Even before the fracas over the Mattituck 7-Eleven came to a boil, town officials had another convenience store fight on their hands.
But in that case, public opinion wasn’t divided and, although the matter eventually spawned litigation, it ended quietly.
The Hess Corporation has abandoned plans to add a 24-hour convenience store at its gas station on the corner of Main Road and Bay Avenue. The company had agreed to remove the case from the state Supreme Court calendar and the time to reinstate it has long since expired.
“The case is marked as ‘disposed,’ which is the legal term for it’s over,” said Jennifer Andaloro, assistant Southold town attorney.
In 2003 Hess applied for a change of zone from Marine Commercial to General Business. The marine zone is a holdover from when the property was part of the boat business on James Creek immediately to the south. The company needed business zoning to pursue construction of a 1,660-square-foot store. The original application was for a shop 50 percent larger.
While the 7-Eleven project has strong support on both sides, the Mattituck community was largely against the 24-hour Hess Mart.
The two objections most frequently voiced were its potential impact on existing stores and its potential for changing Mattituck’s character.
The 7-Eleven’s operating hours have not played a significant role in that debate.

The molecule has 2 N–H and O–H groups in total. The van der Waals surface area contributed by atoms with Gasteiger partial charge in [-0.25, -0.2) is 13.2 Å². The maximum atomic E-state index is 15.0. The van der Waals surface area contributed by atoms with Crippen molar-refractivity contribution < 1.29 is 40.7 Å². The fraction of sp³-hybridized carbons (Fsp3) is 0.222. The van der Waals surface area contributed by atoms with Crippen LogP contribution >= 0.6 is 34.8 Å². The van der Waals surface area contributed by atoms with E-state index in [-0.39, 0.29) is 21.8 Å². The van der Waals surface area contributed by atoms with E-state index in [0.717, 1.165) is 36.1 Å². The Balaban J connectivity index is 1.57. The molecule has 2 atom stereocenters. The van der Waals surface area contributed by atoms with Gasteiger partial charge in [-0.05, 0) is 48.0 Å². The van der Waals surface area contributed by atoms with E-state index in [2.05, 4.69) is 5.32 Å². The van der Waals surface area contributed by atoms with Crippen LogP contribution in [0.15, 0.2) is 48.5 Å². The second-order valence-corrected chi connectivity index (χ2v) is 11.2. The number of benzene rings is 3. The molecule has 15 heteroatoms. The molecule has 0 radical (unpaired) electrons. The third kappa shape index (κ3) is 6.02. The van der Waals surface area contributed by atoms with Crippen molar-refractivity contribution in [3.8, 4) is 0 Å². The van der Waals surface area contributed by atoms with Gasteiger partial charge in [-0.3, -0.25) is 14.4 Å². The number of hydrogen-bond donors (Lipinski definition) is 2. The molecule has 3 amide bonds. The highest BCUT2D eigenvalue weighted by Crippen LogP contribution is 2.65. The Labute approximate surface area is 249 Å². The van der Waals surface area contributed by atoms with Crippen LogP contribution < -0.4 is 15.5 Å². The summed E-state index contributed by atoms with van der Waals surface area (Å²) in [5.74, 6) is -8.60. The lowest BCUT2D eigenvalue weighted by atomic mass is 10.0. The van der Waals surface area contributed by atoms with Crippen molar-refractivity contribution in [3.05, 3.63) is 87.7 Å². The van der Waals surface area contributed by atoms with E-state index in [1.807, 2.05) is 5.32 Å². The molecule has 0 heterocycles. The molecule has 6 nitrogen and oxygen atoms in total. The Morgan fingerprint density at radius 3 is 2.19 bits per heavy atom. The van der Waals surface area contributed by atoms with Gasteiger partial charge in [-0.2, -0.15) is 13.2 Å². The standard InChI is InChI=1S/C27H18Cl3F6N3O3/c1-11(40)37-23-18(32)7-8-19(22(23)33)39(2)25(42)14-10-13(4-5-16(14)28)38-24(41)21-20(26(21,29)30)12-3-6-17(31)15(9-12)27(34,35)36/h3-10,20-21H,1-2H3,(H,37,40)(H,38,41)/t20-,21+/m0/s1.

The town had a reason to feel confident in its defense of the suit. In New York, municipalities are under no obligation to entertain zone change applications.
A more recent Town Board decision made the Hess matter all but moot. To control the proliferation of gas station convenience stores, the Town Board voted last year to limit their size to just 800 square feet, half of what Hess had planned. Even if the company won the zoning challenge, town law would still not permit that project as submitted without a variance.
Early this year, Hess made one last ditch attempt to drum up local support when company attorney Eugene DeNicola made his case to the Mattituck Chamber of Commerce.
“We want to work it out and have something that’s more attractive than what’s there,” he said during a January chamber meeting.
Local business owners were not supportive, some pointing out that the corporation was not a chamber member. When asked what Hess had done to support the community, the attorney said, “We sell gasoline.”
He did not return a request for comment this week.